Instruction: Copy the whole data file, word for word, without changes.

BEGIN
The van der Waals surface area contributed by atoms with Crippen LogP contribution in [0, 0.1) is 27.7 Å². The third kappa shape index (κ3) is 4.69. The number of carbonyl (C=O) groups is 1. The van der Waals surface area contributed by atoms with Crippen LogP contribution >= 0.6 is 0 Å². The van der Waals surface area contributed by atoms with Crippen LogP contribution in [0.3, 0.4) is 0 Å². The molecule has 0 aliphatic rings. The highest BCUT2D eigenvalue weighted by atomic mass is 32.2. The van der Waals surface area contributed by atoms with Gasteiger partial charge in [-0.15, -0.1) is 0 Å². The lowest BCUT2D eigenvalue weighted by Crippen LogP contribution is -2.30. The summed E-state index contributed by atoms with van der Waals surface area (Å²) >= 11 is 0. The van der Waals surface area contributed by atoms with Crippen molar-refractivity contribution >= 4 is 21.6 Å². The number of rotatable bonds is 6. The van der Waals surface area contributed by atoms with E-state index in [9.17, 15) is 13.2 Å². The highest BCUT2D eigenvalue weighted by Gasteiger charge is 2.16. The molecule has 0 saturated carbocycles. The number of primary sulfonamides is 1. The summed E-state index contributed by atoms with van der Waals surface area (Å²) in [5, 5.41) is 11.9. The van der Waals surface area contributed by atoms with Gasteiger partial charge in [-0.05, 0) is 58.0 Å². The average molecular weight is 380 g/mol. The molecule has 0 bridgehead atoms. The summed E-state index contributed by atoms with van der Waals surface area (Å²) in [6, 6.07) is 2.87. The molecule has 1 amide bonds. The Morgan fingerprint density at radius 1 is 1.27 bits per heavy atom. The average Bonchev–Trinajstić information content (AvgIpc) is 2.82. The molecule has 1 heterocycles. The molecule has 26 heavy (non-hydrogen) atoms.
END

The van der Waals surface area contributed by atoms with Crippen LogP contribution in [0, 0.1) is 27.7 Å². The third kappa shape index (κ3) is 4.69. The number of carbonyl (C=O) groups is 1. The van der Waals surface area contributed by atoms with Crippen LogP contribution >= 0.6 is 0 Å². The van der Waals surface area contributed by atoms with Crippen LogP contribution in [0.3, 0.4) is 0 Å². The molecule has 0 aliphatic rings. The highest BCUT2D eigenvalue weighted by atomic mass is 32.2. The van der Waals surface area contributed by atoms with Gasteiger partial charge in [-0.15, -0.1) is 0 Å². The lowest BCUT2D eigenvalue weighted by Crippen LogP contribution is -2.30. The summed E-state index contributed by atoms with van der Waals surface area (Å²) >= 11 is 0. The van der Waals surface area contributed by atoms with Crippen molar-refractivity contribution >= 4 is 21.6 Å². The number of rotatable bonds is 6. The van der Waals surface area contributed by atoms with E-state index in [9.17, 15) is 13.2 Å². The highest BCUT2D eigenvalue weighted by Gasteiger charge is 2.16. The molecule has 0 saturated carbocycles. The number of primary sulfonamides is 1. The summed E-state index contributed by atoms with van der Waals surface area (Å²) in [5, 5.41) is 11.9. The van der Waals surface area contributed by atoms with Gasteiger partial charge in [-0.05, 0) is 58.0 Å². The average molecular weight is 380 g/mol. The molecule has 0 bridgehead atoms. The summed E-state index contributed by atoms with van der Waals surface area (Å²) in [6, 6.07) is 2.87. The molecule has 1 amide bonds. The Morgan fingerprint density at radius 1 is 1.27 bits per heavy atom. The average Bonchev–Trinajstić information content (AvgIpc) is 2.82. The molecule has 1 heterocycles. The molecule has 26 heavy (non-hydrogen) atoms.